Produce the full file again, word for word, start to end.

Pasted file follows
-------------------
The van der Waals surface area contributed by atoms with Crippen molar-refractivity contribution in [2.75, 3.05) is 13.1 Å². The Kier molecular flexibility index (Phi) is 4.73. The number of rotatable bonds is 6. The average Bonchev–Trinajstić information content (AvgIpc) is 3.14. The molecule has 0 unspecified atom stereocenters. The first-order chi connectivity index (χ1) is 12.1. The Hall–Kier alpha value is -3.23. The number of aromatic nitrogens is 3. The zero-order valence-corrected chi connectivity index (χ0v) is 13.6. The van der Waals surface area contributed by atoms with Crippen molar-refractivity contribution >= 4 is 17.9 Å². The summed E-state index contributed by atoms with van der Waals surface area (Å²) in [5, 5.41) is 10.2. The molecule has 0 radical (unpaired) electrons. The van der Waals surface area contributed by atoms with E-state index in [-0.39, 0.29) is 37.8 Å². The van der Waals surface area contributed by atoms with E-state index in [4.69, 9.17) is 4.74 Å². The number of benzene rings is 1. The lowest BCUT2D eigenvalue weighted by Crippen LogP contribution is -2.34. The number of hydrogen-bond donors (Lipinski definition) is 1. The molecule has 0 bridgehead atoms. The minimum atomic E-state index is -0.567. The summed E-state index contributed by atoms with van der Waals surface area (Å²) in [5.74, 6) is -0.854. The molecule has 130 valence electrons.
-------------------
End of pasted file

The van der Waals surface area contributed by atoms with Crippen molar-refractivity contribution in [2.75, 3.05) is 13.1 Å². The Kier molecular flexibility index (Phi) is 4.73. The number of rotatable bonds is 6. The average Bonchev–Trinajstić information content (AvgIpc) is 3.14. The molecule has 0 unspecified atom stereocenters. The first-order chi connectivity index (χ1) is 12.1. The Hall–Kier alpha value is -3.23. The number of aromatic nitrogens is 3. The zero-order valence-corrected chi connectivity index (χ0v) is 13.6. The van der Waals surface area contributed by atoms with Crippen molar-refractivity contribution >= 4 is 17.9 Å². The summed E-state index contributed by atoms with van der Waals surface area (Å²) in [5, 5.41) is 10.2. The molecule has 0 radical (unpaired) electrons. The van der Waals surface area contributed by atoms with E-state index in [-0.39, 0.29) is 37.8 Å². The van der Waals surface area contributed by atoms with E-state index in [4.69, 9.17) is 4.74 Å². The number of benzene rings is 1. The lowest BCUT2D eigenvalue weighted by Crippen LogP contribution is -2.34. The number of hydrogen-bond donors (Lipinski definition) is 1. The molecule has 0 bridgehead atoms. The minimum atomic E-state index is -0.567. The summed E-state index contributed by atoms with van der Waals surface area (Å²) in [5.74, 6) is -0.854. The molecule has 130 valence electrons.